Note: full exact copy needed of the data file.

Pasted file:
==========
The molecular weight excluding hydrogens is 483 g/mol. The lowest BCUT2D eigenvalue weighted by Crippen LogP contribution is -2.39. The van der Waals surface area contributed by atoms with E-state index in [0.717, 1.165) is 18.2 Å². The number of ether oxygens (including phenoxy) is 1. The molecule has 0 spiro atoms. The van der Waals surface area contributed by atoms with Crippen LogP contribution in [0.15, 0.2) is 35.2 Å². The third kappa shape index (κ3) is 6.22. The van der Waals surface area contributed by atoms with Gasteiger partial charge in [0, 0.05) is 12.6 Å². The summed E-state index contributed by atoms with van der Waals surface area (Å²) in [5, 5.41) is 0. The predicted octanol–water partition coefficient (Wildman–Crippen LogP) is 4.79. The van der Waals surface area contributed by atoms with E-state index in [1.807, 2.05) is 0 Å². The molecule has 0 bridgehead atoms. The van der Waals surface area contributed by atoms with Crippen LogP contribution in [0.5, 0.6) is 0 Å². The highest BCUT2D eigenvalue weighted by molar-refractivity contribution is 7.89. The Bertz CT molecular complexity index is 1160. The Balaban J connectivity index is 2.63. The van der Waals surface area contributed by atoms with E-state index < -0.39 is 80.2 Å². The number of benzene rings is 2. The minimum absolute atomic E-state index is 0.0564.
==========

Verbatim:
The molecular weight excluding hydrogens is 483 g/mol. The lowest BCUT2D eigenvalue weighted by Crippen LogP contribution is -2.39. The van der Waals surface area contributed by atoms with E-state index in [0.717, 1.165) is 18.2 Å². The number of ether oxygens (including phenoxy) is 1. The molecule has 0 spiro atoms. The van der Waals surface area contributed by atoms with Crippen LogP contribution in [0.15, 0.2) is 35.2 Å². The third kappa shape index (κ3) is 6.22. The van der Waals surface area contributed by atoms with Gasteiger partial charge in [0, 0.05) is 12.6 Å². The summed E-state index contributed by atoms with van der Waals surface area (Å²) in [5, 5.41) is 0. The predicted octanol–water partition coefficient (Wildman–Crippen LogP) is 4.79. The van der Waals surface area contributed by atoms with E-state index in [1.807, 2.05) is 0 Å². The molecule has 0 bridgehead atoms. The van der Waals surface area contributed by atoms with Crippen LogP contribution in [0.5, 0.6) is 0 Å². The highest BCUT2D eigenvalue weighted by molar-refractivity contribution is 7.89. The Bertz CT molecular complexity index is 1160. The Balaban J connectivity index is 2.63. The van der Waals surface area contributed by atoms with E-state index < -0.39 is 80.2 Å². The number of benzene rings is 2. The minimum absolute atomic E-state index is 0.0564.